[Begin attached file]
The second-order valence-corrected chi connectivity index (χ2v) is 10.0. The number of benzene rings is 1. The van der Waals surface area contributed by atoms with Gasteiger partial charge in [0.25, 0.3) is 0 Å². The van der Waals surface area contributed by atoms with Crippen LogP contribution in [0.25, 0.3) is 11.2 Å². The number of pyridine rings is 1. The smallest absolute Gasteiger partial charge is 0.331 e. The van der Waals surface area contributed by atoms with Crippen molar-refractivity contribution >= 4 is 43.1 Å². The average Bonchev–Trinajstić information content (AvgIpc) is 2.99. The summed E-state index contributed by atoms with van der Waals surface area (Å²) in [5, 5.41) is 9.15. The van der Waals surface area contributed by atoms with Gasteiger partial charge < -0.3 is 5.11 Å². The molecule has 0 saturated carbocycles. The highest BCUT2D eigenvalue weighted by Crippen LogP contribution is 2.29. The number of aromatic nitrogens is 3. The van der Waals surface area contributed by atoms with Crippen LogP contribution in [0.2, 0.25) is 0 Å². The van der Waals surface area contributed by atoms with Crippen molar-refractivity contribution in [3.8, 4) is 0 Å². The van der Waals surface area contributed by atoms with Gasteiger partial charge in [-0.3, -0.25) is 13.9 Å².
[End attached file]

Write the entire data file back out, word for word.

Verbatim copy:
The second-order valence-corrected chi connectivity index (χ2v) is 10.0. The number of benzene rings is 1. The van der Waals surface area contributed by atoms with Gasteiger partial charge in [0.25, 0.3) is 0 Å². The van der Waals surface area contributed by atoms with Crippen LogP contribution in [0.25, 0.3) is 11.2 Å². The number of pyridine rings is 1. The smallest absolute Gasteiger partial charge is 0.331 e. The van der Waals surface area contributed by atoms with Crippen molar-refractivity contribution >= 4 is 43.1 Å². The average Bonchev–Trinajstić information content (AvgIpc) is 2.99. The summed E-state index contributed by atoms with van der Waals surface area (Å²) in [5, 5.41) is 9.15. The van der Waals surface area contributed by atoms with Gasteiger partial charge < -0.3 is 5.11 Å². The molecule has 0 saturated carbocycles. The highest BCUT2D eigenvalue weighted by Crippen LogP contribution is 2.29. The number of aromatic nitrogens is 3. The van der Waals surface area contributed by atoms with Crippen LogP contribution in [0.2, 0.25) is 0 Å². The van der Waals surface area contributed by atoms with Crippen molar-refractivity contribution in [3.8, 4) is 0 Å². The van der Waals surface area contributed by atoms with Gasteiger partial charge in [-0.3, -0.25) is 13.9 Å².